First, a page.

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As counterintuitive as it may seem, financial technology partners can make money helping banks keep better track of how they invest theirs.
In the United States, the financial services industry, a key vertical market for the channel, has been facing a more stringent regulatory environment since the 2008 banking crisis. Dodd-Frank Wall Street Reform and Consumer Protection Act of 2010 and other laws and regulations promulgated in the financial meltdown's aftermath place new requirements on financial institutions. Some of those requirements have only come into focus in the past few months; a few of the key government rules implementing Dodd-Frank were finalized and published in 2014, for example. The web of regulations includes new reporting requirements for over-the-counter derivatives transactions and asset-backed securities.
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"In terms of regulatory compliance, a year ago banks were still struggling to understand what was required of them. The regulations were constantly evolving, and it simply wasn't clear what was expected," said David England, director at Alsbridge Inc., a global consulting and advisory services company based in Dallas.
England said the industry has made progress in understanding the regulatory requirements, but noted that banks are under pressure to ensure their compliance processes are effective.
Indeed, financial technology partners report a rising trend of activity around compliance: helping financial customers tweak systems and build compliance infrastructure to facilitate data collection and reporting. But the growth of the compliance field, while important, is just one development in financial services. Managed services, cybersecurity, big data technology and cloud computing also see demand in this space.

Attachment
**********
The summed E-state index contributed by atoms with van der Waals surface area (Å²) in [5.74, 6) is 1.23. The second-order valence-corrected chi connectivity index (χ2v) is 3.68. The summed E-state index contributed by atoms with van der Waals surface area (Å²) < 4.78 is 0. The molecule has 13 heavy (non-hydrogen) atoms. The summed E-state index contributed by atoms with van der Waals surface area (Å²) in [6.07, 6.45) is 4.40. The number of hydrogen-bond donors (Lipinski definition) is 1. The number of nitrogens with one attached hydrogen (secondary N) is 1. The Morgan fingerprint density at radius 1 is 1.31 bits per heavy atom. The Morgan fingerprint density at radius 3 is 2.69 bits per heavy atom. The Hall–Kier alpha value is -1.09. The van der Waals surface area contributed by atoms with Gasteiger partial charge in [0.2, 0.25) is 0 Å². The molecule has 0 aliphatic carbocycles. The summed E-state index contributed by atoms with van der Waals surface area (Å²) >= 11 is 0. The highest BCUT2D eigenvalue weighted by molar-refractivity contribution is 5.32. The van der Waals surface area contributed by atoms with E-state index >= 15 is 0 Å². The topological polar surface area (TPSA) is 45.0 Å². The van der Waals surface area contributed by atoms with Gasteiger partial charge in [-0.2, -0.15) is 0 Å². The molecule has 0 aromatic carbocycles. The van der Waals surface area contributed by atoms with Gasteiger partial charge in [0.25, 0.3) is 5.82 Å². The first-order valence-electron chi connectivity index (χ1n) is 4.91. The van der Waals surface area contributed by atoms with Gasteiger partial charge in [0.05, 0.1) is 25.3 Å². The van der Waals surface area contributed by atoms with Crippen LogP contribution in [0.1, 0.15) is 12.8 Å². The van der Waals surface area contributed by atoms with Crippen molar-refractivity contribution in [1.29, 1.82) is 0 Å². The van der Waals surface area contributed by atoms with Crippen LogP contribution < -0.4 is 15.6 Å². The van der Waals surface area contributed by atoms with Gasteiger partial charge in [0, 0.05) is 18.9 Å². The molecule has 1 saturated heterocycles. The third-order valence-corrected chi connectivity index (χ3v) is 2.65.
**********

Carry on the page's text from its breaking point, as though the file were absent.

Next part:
Overall, the scope of channel opportunities ranges from global capital markets firms grappling with manual systems to niche markets such as asset recovery and collection. That breadth helped make financial services the top vertical market for the North American partners surveyed in TechTarget's 2014 Channel Directions report: 58.5% of 208 survey respondents said they conducted business in the financial/banking vertical.
The need to meet compliance obligations represents a significant portion of a financial services company's IT spend at the moment -- and a solid market for solution providers.
Jerry Silva, research director for IDC Financial Insights, said the banking and capital markets industry CIOs he studied are dedicating 40% to 45% of their budgets and staff to deal with the technology around regulatory compliance.
"That is a huge sink right now," he said.
Silva said banks are spending on compliance infrastructure, with a particular emphasis on data collection. Financial organizations, he said, are working through issues such as whether they are collecting the right information and where they should store it.
Banks may call on external IT consultants for advice on those details. Another opportunity for financial technology partners: retooling bank systems so they can respond to the new reporting demands.
"With all the regulatory scrutiny and new rules introduced, the amount of system transformation … that has to occur is a wave of work in and of itself," said Jim Newfrock, a vice president with Booz Allen Hamilton who leads the company's analytics/data sciences and IT transformation business in financial services.